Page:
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Col. J. J. Dickison, Confederate Military History, a library of Confederate States Military History: Volume 11.2, Florida (ed. Clement Anselm Evans) 10 0 Browse Search
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in any future encounters which they may have with the enemies of our country. . . . The members of my staff, Capt. T. S. Mills, assistant adjutant-general, and Capt. Hugh M. King, Fifth regiment Georgia volunteers; Lieuts. Calvin L. Sayre and Wilber Johnson, C. S. marines, who volunteered their services and acted as my aides, rendered me active and efficient assistance throughout the whole of the operations. Captain Mills, who was with Colonel Anderson's battalion in its first encounter with thusket ball, and being left upon the ground, fell into the hands of the enemy. Capt. Hugh M. King, in conveying orders and superintending the destruction of the camp, displayed commendable zeal and activity, and the ardor and intrepidity of Lieutenant Johnson, while deserving especial notice, give promise of this young officer's future success and distinction. The officers of the medical staff rendered to the wounded every service which under the circumstances was possible. Colonels Anderson
the company was reorganized. In June, 1862, a telegram was received from the war department ordering Captain Martin to proceed to Dalton in supporting distance of Chattanooga. On their arrival they did not long remain inactive, being soon ordered to join Gen. Kirby Smith, and doing most effective service in their first and most important fight at Richmond, Ky. On this memorable occasion the gallant and heroic Martin was seriously and at the time feared to be mortally wounded. Our brave Johnson, Tidwell, Boring and Holshouser were killed early in the engagement, nobly displaying the valor and chivalry of men devoted to a sacred cause. At this battle, the Marion light artillery was the only corps from Florida present, and was placed in a most conspicuous position. Gen. Kirby Smith briefly addressed them just as the fight commenced, and in his own eloquent manner appealed to the corps to maintain the honor of their State in the coming fight, and nobly did they respond to the appe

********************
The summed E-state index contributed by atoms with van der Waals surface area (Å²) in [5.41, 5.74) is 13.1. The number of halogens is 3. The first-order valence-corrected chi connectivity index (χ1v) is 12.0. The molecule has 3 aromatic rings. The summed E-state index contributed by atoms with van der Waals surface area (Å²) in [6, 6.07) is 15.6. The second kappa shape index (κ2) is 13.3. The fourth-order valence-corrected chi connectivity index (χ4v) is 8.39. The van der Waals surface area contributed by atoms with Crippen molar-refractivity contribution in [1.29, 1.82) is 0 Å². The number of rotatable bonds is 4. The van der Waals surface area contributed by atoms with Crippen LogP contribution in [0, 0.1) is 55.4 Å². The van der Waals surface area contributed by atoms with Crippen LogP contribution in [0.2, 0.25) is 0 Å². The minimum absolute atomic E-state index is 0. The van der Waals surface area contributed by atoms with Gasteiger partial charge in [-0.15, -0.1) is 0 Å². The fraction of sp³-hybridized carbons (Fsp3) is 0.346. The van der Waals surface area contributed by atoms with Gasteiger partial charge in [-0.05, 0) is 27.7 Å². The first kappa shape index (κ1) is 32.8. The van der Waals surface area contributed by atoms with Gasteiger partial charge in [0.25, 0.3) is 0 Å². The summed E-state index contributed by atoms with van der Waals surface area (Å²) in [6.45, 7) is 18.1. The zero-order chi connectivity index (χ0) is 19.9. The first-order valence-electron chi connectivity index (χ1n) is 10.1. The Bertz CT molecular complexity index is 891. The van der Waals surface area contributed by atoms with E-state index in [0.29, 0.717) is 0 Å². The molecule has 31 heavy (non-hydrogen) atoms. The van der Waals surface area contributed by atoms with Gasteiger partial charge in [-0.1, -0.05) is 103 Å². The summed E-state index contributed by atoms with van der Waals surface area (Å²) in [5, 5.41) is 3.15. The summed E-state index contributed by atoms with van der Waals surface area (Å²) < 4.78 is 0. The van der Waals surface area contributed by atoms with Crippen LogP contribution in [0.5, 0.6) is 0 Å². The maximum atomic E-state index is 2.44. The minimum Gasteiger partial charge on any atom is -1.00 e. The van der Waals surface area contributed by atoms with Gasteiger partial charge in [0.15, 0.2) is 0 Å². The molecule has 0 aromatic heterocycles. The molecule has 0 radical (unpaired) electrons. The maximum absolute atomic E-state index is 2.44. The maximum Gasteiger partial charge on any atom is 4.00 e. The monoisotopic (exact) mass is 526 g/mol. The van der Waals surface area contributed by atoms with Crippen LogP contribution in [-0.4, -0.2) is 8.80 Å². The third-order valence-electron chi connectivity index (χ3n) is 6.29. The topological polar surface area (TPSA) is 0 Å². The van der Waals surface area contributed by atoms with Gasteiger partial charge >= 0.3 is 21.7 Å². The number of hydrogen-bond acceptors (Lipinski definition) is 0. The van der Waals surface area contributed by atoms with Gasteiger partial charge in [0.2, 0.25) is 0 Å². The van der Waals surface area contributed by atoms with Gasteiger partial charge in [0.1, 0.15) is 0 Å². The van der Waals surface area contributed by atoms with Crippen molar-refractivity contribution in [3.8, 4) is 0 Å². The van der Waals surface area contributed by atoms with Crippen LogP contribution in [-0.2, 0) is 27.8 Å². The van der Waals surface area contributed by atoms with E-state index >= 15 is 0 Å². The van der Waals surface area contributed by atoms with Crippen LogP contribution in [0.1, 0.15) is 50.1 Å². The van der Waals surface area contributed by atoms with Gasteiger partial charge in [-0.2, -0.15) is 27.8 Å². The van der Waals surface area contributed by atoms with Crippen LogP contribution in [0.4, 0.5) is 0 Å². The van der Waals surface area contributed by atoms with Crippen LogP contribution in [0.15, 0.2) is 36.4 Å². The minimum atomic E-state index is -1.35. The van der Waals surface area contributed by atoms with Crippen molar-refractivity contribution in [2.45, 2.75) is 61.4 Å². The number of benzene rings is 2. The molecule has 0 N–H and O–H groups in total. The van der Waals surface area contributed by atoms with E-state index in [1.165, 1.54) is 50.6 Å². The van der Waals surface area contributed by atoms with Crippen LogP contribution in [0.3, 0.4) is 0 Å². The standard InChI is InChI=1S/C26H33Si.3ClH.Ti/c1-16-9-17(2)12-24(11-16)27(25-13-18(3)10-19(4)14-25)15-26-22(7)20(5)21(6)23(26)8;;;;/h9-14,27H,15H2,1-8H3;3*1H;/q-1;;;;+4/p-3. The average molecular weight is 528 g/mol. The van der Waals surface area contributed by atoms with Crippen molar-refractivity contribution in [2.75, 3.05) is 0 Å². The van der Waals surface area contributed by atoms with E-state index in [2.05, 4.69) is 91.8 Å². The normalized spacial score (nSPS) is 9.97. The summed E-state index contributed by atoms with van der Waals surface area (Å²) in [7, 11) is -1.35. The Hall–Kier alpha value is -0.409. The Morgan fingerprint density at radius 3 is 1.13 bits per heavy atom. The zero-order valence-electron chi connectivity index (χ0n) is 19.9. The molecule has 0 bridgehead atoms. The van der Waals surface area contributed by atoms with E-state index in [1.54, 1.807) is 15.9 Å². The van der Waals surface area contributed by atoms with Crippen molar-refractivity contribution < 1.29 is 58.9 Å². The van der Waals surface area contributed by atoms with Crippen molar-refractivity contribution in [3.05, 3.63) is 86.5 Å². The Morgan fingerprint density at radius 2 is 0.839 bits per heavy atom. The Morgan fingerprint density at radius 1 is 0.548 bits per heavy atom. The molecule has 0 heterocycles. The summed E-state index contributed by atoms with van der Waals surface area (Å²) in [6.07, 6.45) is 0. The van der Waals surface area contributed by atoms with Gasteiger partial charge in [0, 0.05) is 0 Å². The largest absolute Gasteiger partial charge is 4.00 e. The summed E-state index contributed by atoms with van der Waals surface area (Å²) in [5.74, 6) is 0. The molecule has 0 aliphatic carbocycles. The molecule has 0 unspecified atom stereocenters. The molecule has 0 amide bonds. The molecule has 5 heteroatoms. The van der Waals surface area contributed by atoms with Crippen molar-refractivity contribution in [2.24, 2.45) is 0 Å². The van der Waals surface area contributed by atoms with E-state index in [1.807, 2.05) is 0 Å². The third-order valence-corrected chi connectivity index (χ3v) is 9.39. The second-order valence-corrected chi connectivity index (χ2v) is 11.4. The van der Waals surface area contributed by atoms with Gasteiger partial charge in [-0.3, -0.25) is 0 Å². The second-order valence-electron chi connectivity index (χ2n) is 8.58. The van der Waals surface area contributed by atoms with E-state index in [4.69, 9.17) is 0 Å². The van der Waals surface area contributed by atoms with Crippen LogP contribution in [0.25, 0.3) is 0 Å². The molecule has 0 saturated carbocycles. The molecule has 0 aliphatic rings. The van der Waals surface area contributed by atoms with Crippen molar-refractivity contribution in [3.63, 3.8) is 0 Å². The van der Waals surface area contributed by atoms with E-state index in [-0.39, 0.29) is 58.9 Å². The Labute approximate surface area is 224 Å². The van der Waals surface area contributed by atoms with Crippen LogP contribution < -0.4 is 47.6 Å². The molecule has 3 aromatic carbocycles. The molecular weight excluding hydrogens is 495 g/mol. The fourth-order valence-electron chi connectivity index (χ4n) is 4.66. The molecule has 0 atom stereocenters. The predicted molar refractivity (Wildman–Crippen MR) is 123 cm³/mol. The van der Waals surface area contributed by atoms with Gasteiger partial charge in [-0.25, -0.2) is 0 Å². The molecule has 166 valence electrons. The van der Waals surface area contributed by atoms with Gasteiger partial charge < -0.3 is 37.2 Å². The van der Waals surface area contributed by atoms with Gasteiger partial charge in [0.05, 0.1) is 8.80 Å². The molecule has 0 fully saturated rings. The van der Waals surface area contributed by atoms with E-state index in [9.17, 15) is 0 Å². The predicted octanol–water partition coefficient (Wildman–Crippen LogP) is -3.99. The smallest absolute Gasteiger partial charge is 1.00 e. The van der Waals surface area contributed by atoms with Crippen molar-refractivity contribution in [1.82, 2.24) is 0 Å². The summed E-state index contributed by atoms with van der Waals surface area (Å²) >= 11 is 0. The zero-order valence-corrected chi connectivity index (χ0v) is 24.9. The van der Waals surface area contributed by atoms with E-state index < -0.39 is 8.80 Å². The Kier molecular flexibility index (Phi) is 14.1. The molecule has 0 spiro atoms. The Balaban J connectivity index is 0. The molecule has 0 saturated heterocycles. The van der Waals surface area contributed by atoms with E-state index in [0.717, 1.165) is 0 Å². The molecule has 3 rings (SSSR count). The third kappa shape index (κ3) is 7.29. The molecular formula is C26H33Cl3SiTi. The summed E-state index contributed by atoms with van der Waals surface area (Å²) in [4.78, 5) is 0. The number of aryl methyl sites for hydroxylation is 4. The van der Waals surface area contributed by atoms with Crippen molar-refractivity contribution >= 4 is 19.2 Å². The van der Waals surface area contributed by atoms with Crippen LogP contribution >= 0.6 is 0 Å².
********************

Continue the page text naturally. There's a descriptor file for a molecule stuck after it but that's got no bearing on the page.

had been that day assigned. The noble daring of this gallant regiment was conspicuous in every battle. It has left a proud name in the military annals of the State. Upon the resignation of General Finegan, Colonel Brevard was made brigadier-general, and he acted as such until the 6th of April, 1865, when, while leading the Fifth, Eighth and Eleventh Florida to break up a flank movement of the enemy, the command was captured by General Custer's cavalry. With a large number of prisoners General Brevard was sent to Washington and afterward to Johnson's island, where he was detained a prisoner until the latter part of August, 1865, five months after the surrender. For want of historical data we are unable to follow the Florida consolidated brigade through all the details of its Virginia campaigns, which terminated with the surrender by General Lee, but in justice we must add that for courage and heroic endurance there can be found no prouder record in all the annals of the war.
gallantry and suffered severe losses. Colonel Kenan displayed brilliant soldier ship and received a severe wound amid the thickest of the fight, which caused the loss of a leg, depriving the country, said General Bate, of the services of a most gallant and efficient officer. In the final reorganization of the Army April 9th, the remnants of the brigade were consolidated in one regiment, the First Florida, under command of Lieut.-Col. Elisha Mashburn, in Gen. James A. Smith's brigade, Brown's (late Cleburne's) division, Hardee's corps, and thus it was surrendered with the army at Greensboro, April 26th, and disbanded at Augusta, Ga., May 14, 1865. Four companies of independent cavalry commanded by Captains Partridge, Smith, Leigh, and Vaughan, rendered effective service in Alabama. Captain Henderson's independent company of infantry served at Island No.10, and all were captured but the captain and five men. Captain Johnson's independent company of infantry served at Fort Pillow.